11. The Hobbit: The Desolation of Smaug

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Now I am actually reading the book. This film lost marks for stretching out its source material to the max. However, Jackson still manages to deliver the goods by harvesting a special effects extravaganza of a movie. This slicker, darker installment made up for the lumbering opener that was An Unexpected Journey. The pace may still have been a little long at the tooth BUT was certainly the best in Jackson’s second trilogy.

12. Captain America: Winter Soldier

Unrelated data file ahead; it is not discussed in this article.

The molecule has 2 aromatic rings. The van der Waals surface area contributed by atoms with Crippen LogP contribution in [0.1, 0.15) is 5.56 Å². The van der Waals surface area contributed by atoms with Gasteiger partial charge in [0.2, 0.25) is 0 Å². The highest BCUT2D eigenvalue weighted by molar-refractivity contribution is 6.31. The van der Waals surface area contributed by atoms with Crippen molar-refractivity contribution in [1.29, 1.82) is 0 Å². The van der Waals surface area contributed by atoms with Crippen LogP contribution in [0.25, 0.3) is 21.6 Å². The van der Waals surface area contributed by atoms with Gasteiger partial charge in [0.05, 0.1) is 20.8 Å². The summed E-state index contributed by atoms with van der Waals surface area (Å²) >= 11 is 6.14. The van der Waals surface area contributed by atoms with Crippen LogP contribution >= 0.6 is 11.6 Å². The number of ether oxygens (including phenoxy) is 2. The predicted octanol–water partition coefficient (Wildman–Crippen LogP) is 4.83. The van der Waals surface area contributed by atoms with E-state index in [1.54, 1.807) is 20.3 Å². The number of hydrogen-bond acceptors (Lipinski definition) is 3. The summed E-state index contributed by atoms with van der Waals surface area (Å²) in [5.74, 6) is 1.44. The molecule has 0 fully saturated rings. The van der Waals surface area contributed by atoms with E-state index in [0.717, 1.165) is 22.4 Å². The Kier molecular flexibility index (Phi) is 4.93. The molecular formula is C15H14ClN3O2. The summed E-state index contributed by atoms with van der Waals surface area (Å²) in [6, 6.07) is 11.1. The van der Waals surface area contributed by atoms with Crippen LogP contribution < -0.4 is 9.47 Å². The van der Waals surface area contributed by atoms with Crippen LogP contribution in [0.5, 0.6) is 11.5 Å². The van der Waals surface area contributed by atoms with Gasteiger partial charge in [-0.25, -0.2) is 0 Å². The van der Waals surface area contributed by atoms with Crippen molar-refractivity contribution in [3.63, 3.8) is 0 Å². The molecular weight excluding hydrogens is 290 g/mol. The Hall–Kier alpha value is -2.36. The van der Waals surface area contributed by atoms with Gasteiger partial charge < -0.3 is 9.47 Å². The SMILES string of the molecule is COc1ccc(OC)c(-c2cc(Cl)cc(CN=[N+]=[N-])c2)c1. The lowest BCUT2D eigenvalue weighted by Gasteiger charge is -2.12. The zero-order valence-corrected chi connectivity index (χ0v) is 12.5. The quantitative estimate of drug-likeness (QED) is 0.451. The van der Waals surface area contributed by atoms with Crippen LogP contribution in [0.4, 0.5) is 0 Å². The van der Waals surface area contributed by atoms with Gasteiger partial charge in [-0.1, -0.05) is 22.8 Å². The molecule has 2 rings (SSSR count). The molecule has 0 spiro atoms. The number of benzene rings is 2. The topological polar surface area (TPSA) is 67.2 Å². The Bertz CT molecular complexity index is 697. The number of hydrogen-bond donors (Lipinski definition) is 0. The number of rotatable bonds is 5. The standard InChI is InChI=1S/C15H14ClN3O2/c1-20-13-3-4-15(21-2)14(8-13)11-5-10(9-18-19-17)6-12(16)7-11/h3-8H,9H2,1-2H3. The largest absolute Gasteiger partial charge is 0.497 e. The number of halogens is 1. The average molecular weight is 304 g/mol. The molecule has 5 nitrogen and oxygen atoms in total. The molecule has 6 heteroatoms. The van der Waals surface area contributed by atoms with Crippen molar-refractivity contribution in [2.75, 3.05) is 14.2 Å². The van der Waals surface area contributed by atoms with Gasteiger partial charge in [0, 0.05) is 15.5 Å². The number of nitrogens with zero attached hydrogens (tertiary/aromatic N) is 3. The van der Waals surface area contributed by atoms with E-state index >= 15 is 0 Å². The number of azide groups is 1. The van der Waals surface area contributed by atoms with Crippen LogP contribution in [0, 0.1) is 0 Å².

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A Marvel sequel that wasn’t needed but surprised me in surpassing the stuttery original. I felt the first Captain America was rushed to introduce the Cap in time for the Avengers and didn’t really cover as much of the WW2 elements as I had hoped. A superhero fighting in the war had a lot more promise for me. BUT the sequel had a decent story, good action pieces and added depth to the ‘Cap. Plus it gave a lot more screen time to the Black Widow and the legendary Nick Fury (At last!)

13. The Raid 2

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Fast and furious . . . after an hour of droll exposition. BUT it was still the most intense action film I saw that year. The final 45 minutes surpassed the original in suspense and action. Worth the wait. It may not have beat the original overall BUT other films need to use this as the next “How To Make An Action Movie” textbook.